If you were sentenced by a judge to spend time on probation, there were undoubtedly a number of conditions associated with your probation that must be met to successfully terminate your sentence. What happens if you cannot comply with or complete one of those conditions? A Murfreesboro probation violation lawyer at Bennett, Michael & Hornsby explains what the likely consequences will be if you fail to complete all your conditions of probation in Tennessee.
Probation is frequently misunderstood. Probation is a type of sentencing alternative that may be ordered in addition to, or in lieu of, a period of incarceration in the county jail. Moreover, the time spent on probation is usually part of a suspended sentence, meaning that a judge will sentence the defendant to a period of time in jail, but then suspend that time and allow the defendant to serve the suspended time on probation. By way of illustration, you might be sentence to a year in jail, but the judge could suspend that sentence and order you to a year on probation. Understanding how a suspended sentence works is important because if you violate your probation, you could spend some (or all) of that suspended sentence in jail.
Conditions of Probation
Typically, both standard and special conditions are part of the terms of probation. Standard conditions are conditions that everyone sentenced to probation must follow, or comply with, while on probation. Examples of standard conditions of probation include:
- Reporting to a probation officer on a regular basis
- Maintaining employment or enrollment in school
- Not getting arrested while on probation
- Paying all court costs and fees
- Abstaining from alcohol and drugs
Although not all probation sentences include special conditions, many do. These are conditions tailored to you, the criminal offense for which you were convicted, or even your criminal history in general. For example, if you are convicted of driving under the influence, you might be required to complete an alcohol rehabilitation program. Some common examples of special conditions of probation include:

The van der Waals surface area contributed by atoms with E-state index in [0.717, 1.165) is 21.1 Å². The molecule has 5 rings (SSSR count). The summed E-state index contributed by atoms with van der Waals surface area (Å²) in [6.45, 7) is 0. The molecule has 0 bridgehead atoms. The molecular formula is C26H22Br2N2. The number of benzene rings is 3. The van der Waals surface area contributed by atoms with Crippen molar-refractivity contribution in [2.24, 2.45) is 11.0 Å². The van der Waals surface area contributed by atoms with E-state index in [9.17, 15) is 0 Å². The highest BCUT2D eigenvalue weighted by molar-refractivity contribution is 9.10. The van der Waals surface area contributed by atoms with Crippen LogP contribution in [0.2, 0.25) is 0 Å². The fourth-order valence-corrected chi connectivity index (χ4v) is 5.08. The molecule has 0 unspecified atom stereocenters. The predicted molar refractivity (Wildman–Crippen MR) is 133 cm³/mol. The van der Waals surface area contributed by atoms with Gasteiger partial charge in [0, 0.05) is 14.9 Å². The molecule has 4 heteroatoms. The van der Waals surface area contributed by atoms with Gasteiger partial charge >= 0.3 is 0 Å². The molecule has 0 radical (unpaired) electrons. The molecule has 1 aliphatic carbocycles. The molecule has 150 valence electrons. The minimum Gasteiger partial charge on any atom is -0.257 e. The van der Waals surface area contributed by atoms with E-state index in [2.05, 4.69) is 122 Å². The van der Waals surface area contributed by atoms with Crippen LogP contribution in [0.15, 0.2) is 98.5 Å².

- Attendances at a class, such as anger management or substance abuse classes
- Payment of restitution to a victim
- Having an evaluation done, such as a substance abuse evaluation or a mental health evaluation
- A “No contact order” that prohibits you from having any contact with someone.
Consequences of Failing to Complete a Condition of Probation
If you fail to comply with conditions of your probation, your probation officer has the option to file an official violation with the sentencing court. How the judge will handle the violation will depend on a variety of factors. For example, if you failed to report to your probation officer one time and had a valid explanation for the failure to appear, the court might simply issue a verbal warning. If you did not complete a court ordered rehabilitation program, the judge might give you a second chance but extend your probation to allow time to complete the program. On the other hand, if you were arrested for another criminal offense or you repeatedly violated a no contact order the judge will be more likely to revoke your probation and send you to jail.
You do have a right to defend a probation violation allegation and to have an attorney represent you in court. Because a probation violation could result in jail time, you should take the conditions of your probation seriously and consult with an attorney if you believe you are unable to comply with or complete any of them.
Contact a Murfreesboro Drug Defense Lawyer
If you have failed to complete a condition of your probation in Tennessee, consult with an experienced Murfreesboro probation violation lawyer as soon as possible. In Tennessee contact a Murfreesboro probation violation lawyer at Bennett, Michael & Hornsby as soon as possible to discuss your legal options. Contact the team today by calling 615-898-1560 to schedule your free appointment.